By Michael Eboh & Jennifer Gideon
The Federal Government, yesterday, disclosed that it has began moving the economy away from dependence on commodities, stating that over the years, the country’s dependence on agricultural commodities and petroleum had not made much impact on the economy.
Speaking in Abuja, Minister of Science and Technology, Dr. Ogbonnaya Onu, stated that the government was transiting the economy from dependence on commodities to a knowledge-driven economy.
Onu stated this in Abuja, during a two-day national workshop on renewable energy roadmap for Nigeria and lessons learned on deploying biomass based mini-grid systems, organised by the Energy Commission of Nigeria, ECN, in collaboration with International Renewable Energy Agency, IRENA, and the United Nations Industrial Development Organisation, UNIDO.
He, however, stated that to fully achieve this transition, the country would be depending heavily on energy to drive industrialization.
He said, “We are moving our economy away from depending entirely on commodities. Just because we have abundance of natural resources, we try in the past, to allow our economy to depend on commodities; first, agricultural products and later petroleum. But we have seen that that is not the way to go.
“We are in a transition, moving our economy away from depending entirely on commodities, to now depend on knowledge, which is innovation-driven. There is no way we can build a knowledge society without energy. It is not possible. The energy demands of the nation would even increase, far more than what it was before.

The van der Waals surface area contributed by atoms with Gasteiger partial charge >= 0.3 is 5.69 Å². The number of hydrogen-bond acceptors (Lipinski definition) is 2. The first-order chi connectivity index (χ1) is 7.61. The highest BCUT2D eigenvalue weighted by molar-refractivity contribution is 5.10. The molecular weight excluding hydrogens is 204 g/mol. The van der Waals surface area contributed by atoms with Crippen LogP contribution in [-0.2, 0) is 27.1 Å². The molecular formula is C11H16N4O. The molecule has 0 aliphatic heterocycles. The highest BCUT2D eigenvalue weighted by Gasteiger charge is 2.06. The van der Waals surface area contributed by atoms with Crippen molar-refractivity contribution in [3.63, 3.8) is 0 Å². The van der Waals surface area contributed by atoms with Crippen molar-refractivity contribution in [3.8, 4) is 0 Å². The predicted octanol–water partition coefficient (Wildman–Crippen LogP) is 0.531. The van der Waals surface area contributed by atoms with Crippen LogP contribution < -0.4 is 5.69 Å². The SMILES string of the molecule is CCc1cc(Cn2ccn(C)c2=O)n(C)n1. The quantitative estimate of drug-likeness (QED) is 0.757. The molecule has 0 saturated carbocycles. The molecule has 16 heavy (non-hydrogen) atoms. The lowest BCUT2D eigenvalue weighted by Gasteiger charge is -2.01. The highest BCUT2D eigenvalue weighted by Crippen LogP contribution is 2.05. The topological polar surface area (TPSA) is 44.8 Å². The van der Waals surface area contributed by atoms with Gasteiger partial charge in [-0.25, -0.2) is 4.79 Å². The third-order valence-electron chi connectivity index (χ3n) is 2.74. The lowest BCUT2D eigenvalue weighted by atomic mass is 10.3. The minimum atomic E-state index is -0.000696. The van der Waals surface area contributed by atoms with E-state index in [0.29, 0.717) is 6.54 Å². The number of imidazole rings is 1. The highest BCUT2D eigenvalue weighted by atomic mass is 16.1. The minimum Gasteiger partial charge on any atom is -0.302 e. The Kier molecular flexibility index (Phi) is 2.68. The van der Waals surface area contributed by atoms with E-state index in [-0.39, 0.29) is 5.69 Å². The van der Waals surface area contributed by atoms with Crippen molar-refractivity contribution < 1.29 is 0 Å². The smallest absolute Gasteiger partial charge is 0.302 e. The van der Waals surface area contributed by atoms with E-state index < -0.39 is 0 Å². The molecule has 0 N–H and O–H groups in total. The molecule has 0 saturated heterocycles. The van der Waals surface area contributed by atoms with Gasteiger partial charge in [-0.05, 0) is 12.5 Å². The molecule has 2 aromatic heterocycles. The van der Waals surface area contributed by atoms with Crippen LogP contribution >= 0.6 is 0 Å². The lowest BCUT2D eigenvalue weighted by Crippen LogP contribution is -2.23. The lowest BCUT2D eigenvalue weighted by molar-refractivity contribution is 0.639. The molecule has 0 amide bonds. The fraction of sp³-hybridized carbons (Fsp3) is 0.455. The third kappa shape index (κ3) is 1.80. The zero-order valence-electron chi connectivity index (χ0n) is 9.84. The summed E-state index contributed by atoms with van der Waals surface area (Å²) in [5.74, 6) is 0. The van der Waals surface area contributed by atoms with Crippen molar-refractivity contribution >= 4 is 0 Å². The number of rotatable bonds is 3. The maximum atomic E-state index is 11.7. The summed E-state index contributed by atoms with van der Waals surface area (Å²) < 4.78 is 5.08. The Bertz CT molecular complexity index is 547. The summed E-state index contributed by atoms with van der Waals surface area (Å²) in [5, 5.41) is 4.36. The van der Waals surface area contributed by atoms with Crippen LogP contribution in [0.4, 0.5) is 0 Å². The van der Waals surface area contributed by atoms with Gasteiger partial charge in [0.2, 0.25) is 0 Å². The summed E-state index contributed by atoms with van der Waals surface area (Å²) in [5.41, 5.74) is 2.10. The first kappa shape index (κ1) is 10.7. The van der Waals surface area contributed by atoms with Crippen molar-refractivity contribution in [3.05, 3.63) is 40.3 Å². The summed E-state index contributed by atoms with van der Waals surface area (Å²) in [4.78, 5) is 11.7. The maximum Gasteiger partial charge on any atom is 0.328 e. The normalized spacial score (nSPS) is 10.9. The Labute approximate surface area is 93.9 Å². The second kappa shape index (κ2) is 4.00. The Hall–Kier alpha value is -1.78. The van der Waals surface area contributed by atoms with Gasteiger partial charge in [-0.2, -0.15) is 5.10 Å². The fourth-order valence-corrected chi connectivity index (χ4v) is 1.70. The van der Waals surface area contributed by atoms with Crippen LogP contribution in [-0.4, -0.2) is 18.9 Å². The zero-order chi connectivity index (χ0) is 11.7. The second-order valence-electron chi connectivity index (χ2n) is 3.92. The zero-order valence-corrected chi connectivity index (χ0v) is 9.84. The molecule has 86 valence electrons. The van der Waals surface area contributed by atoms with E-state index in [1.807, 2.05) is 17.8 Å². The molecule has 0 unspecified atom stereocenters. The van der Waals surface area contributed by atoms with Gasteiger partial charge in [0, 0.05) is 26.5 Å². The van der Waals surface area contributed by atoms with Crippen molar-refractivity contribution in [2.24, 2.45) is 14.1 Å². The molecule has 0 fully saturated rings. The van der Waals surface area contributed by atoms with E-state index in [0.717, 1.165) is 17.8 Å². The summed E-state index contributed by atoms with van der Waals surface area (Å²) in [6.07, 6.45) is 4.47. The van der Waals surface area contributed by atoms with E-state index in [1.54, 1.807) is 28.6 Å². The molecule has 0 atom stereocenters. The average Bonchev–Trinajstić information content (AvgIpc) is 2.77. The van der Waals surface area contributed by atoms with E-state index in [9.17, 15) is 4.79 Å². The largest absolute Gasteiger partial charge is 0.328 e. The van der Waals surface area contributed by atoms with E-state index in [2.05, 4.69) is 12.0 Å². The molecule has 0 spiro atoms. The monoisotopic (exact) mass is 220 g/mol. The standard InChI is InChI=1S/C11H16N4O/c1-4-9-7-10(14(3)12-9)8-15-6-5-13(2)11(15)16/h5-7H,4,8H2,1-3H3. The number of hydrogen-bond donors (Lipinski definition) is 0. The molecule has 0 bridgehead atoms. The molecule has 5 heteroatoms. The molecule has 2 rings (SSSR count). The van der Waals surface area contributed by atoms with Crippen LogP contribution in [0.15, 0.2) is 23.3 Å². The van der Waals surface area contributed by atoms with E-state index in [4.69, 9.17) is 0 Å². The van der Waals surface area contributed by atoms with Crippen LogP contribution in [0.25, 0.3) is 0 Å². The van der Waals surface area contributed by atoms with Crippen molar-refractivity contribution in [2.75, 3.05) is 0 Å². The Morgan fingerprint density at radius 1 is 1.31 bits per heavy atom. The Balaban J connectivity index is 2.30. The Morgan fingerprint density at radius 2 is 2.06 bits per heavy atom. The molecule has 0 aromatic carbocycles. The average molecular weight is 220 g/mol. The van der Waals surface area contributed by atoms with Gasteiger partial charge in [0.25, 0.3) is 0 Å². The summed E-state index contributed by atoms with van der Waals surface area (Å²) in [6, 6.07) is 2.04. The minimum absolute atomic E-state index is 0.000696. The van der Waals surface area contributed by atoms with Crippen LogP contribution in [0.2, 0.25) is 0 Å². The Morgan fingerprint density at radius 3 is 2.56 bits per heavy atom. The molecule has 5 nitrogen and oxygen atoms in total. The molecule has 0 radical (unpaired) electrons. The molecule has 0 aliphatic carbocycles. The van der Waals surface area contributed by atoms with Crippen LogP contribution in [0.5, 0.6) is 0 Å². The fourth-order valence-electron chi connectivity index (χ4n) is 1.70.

“As we industrialise, we will be building new factories, so many things would be happening. Our transportation sector would be strong enough to help us transport raw materials from one part of the country to another, as well as finished goods. All these would require a lot of energy.”
Onu further stated that the Federal Government was working hard to implement the newly-approved Methanol Policy, especially as it aims to deploy methanol as fuel for transportation, electricity generation, cooking and as feedstock for manufacturing.
He said, “The methanol policy was approved by FEC about three months ago and we are working very hard to implement this policy. Once we do so, we will now take our natural gas which contains about 85 per cent methane and convert that natural gas to methanol.
“The methanol, we would use in both the transportation sector by blending it with PMS. It is more environmentally friendly and cheaper. We would also use it in generating electricity both in our homes and also in our power plants. We would use it in our factories as a feedstock for manufacturing so many chemicals.
“Above all, our women would be able to use methanol to replace kerosene, firewood and charcoal for cooking. This is because it is cheaper than kerosene; it is also cleaner, healthier and safer. By this we would ultimately reduce and bring an end to gas flaring, and also preserve our forest.”
Also speaking, Director-General/Chief Executive Officer of the ECN, Professor Eli Bala, listed the drivers of adoption of renewable energy in Nigeria to include availability of renewable resources; principles of diversification of energy mix, environmental factors, social factors; and international cooperation and diplomacy.
He noted that as Nigeria begins to adopt renewable energy usage, there would be social, economic and environmental consequences, stating, however, that the partnership with the International Renewable Energy Agency, IRENA, would mitigate the negative impact of the adoption process.